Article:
Friday, May 7, 2010

Is your workout effective? Part 1: Anaerobic Workouts

When I was younger I would often wonder if my workouts were effective at making me faster. Now I've been running long enough and read enough that I know when the workout is done if it was effective or not.

Anaerobic workouts are workouts run faster than a pace you can maintain for about one hour. This is often called speed work, repetitions or intervals. In general this is 5k race pace, 10k race pace, mile race pace, or 3k race pace type of running. What is occuring is that lactic acid is accumulating in your legs faster than it is being flushed out. Now lactic acid alone is not a bad thing. For a trained person the body will respond to lactic acid by working to use it and flush it out so that it is possible to maintain a fast pace longer.

The goal of anaerobic workouts are two things:
  1. Teach your body to accumulate lactic acid and flush it out so that you can maintain a fast pace longer by flushing more of the lactic acid out as it comes in. This is accomplished running intervals and repetitions where it is usually possible to run farther than the race distance at race pace. For example 6 x 1000 meters at 5k pace.
  2. Teach your body to use as much aerobic respiration as possible so that there is less accumulation of lactic acid. This is accomplished through long repetitions or short tempos. For example a 5k tempo at 10k pace. Every distance event from the 1500 meters on up is mostly aerobic.
Anaerobic workouts should feel like your legs are going faster than your lungs can handle. Near the end of the workout your legs should get heavy like they are made of lead. There comes a point when your legs have accumulated so much lactic acid that your speed slows down considerably because you can not accumulate any more lactic acid. This is "hitting the wall" in the shorter events. I have had a particularly hard time in the past with the 5k. I would often get two miles in at the pace I thought I should be running and then my legs were just too heavy and I slowed down. In my best races the feeling of too heavy legs to push any harder came in the last 400 meters. At that point there is so little left that it is not hard to get to the finish.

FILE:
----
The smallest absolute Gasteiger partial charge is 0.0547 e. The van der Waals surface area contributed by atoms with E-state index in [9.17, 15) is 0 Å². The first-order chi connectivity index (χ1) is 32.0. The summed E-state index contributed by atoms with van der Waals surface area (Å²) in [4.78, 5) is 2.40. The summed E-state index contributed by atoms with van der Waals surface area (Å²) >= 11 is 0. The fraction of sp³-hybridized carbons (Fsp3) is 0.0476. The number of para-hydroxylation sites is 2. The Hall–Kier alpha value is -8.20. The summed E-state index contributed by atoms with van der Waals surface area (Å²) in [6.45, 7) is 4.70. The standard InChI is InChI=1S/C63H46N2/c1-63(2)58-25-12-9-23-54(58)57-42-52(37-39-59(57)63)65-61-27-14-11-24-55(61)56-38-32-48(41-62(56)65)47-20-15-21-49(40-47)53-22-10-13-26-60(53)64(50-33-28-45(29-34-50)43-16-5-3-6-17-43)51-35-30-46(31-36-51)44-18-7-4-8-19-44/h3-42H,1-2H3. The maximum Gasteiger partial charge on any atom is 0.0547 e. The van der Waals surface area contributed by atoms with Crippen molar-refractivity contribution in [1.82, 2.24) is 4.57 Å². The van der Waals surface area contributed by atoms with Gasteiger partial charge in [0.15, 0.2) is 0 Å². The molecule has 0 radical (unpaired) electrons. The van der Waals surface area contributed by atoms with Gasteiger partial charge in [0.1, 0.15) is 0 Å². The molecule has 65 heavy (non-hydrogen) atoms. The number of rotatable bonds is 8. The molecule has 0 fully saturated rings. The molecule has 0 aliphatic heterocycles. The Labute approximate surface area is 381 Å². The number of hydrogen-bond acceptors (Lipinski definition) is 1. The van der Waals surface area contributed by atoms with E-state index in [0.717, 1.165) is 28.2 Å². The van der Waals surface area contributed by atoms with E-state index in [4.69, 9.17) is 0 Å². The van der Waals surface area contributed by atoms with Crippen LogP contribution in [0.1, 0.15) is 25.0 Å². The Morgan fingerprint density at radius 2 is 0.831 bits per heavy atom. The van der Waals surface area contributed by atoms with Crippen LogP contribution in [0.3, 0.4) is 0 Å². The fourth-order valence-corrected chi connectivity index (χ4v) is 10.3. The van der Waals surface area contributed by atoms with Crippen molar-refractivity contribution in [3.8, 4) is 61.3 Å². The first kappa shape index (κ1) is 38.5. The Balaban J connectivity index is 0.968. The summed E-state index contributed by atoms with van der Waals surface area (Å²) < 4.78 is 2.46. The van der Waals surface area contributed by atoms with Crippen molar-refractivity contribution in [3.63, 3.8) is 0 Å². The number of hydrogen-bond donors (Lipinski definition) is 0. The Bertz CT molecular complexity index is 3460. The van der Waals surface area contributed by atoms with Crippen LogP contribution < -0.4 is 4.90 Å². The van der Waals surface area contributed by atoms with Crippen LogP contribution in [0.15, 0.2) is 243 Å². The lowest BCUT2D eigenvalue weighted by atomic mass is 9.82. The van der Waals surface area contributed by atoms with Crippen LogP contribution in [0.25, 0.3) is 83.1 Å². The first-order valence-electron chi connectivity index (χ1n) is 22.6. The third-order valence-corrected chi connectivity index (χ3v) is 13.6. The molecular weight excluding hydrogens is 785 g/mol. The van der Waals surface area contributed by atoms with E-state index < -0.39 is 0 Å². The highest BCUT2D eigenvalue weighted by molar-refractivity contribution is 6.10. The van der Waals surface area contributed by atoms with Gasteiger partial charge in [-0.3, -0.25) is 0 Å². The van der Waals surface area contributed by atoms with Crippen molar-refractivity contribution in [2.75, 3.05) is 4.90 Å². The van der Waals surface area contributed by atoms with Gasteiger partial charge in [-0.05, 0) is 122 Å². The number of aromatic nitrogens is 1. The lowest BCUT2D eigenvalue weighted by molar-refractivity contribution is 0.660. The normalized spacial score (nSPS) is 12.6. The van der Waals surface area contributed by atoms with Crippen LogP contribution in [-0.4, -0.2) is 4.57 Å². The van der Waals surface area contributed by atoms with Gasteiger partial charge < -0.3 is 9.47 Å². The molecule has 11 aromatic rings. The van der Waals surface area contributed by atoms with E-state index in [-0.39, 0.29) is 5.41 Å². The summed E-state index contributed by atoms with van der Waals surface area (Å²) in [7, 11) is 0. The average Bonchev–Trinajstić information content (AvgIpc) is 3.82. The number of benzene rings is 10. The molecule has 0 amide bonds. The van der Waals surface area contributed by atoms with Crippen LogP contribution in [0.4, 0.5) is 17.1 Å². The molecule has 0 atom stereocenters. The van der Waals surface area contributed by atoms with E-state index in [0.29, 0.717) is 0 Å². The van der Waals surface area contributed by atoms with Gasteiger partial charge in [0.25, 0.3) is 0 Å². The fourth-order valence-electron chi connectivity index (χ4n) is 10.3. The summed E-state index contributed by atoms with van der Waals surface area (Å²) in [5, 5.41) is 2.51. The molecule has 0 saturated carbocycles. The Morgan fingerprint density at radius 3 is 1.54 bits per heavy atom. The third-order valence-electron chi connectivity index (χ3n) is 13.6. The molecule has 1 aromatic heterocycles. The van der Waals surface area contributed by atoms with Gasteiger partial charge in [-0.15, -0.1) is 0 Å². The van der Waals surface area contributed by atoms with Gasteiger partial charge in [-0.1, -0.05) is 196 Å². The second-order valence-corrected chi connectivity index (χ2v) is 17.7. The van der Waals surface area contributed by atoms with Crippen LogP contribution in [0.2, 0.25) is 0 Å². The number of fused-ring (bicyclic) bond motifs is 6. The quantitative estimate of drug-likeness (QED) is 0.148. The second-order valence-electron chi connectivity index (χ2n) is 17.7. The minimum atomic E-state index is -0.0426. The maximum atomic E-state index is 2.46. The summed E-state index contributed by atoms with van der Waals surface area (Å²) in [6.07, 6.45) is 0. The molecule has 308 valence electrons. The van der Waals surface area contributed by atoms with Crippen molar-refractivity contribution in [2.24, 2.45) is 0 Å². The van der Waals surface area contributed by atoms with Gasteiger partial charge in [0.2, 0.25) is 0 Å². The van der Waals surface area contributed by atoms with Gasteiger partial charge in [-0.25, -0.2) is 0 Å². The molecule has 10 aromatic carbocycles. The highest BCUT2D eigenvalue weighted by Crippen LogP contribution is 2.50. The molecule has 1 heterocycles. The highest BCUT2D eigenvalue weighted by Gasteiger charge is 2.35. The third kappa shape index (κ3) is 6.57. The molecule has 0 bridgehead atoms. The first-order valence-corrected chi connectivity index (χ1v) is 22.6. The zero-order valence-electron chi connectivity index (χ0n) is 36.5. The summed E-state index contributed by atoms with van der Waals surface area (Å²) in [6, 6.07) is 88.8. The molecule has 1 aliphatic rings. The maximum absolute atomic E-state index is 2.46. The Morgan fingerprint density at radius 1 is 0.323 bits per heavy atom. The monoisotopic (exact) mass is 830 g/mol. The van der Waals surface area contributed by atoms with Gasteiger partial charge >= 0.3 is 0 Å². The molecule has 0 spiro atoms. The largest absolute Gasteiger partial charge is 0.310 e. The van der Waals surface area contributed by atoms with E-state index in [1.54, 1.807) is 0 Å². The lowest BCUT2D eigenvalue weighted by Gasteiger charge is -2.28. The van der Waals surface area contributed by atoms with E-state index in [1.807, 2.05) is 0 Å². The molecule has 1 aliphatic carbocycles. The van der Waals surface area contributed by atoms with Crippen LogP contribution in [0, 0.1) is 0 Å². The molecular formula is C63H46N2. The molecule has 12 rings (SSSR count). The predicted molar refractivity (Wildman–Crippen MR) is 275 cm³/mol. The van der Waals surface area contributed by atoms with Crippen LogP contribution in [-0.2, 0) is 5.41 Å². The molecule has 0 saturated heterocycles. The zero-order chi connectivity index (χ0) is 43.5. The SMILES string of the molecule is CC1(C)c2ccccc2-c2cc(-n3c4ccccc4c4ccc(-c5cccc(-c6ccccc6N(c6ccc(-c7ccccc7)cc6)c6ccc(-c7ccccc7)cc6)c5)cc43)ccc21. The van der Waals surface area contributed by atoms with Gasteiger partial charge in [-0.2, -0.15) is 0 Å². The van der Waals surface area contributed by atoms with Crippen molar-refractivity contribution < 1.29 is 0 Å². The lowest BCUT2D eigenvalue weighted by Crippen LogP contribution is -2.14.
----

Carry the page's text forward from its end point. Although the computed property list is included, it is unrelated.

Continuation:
Lydiard suggested running anaerobic repetitions on a loop that you didn't know the distance, didn't time them, and not even counting how many you did. The reason being that you keep doing the workout until you get that feeling of lead legs like you encounter in a race. Fartleks are run on the same principle. (Fartlek is Swedish for "speed play" which means periods of fast running and periods of slower running.)

Now one final consideration of anaerobic workouts is race specific endurance. This is also known as sharpening. These are the workouts done in the last month or two before the goal race. For these workouts running on a track or loop of a known distance and timing them is important. These workouts are used to judge what pace you should be racing at your goal event. That is to say that if you can not run 4 x 400 at 65 seconds in practice chances are low that you will run 4:20 for a mile. Although factors such as running alone versus in a pack, running on dirt instead of a rubber track, running at altitude, and even accumulated stress such as weekly mileage can be taken into account when deciding on race pace and how much race pace specific work needs to be completed.

The feelings that should occur during these workouts are something along the lines of very heavy legs, hard breathing, and a generally unsustainable feeling of running. Anaerobic workouts are like a slow sprint that keeps going. It starts out feeling awesome to run as fast you are running. However it soon enough becomes a difficult endeavor. The fun wears off as breathing becomes harder and your legs get heavy. The workout has accomplished it's goal when so much lactic acid has accumulated in the legs that it can not be flushed out in a reasonable time. For example, if the workout is 400 meters hard and 200 meters jog repeated, the first few will feel easy, then several will go by with a sort of glaze without talking or much thinking, then near the end the last 50-100 meters of the 400s will feel harder. The last 400 of the workout ends with the legs more heavy than any of the previous 400s. However, the actual time of the 400 may range from the fastest of the session to the slowest by a few seconds.

The workout should not be extended to the point where the pace is more than 5% slower than desired. In fact, any more than 2% slow, excepting for weather and other conditions, is cause for concern. Sometimes a workout needs to end early when the paces are just not being hit. Stress, lack of sleep, and other emotional factors can greatly affect running. 

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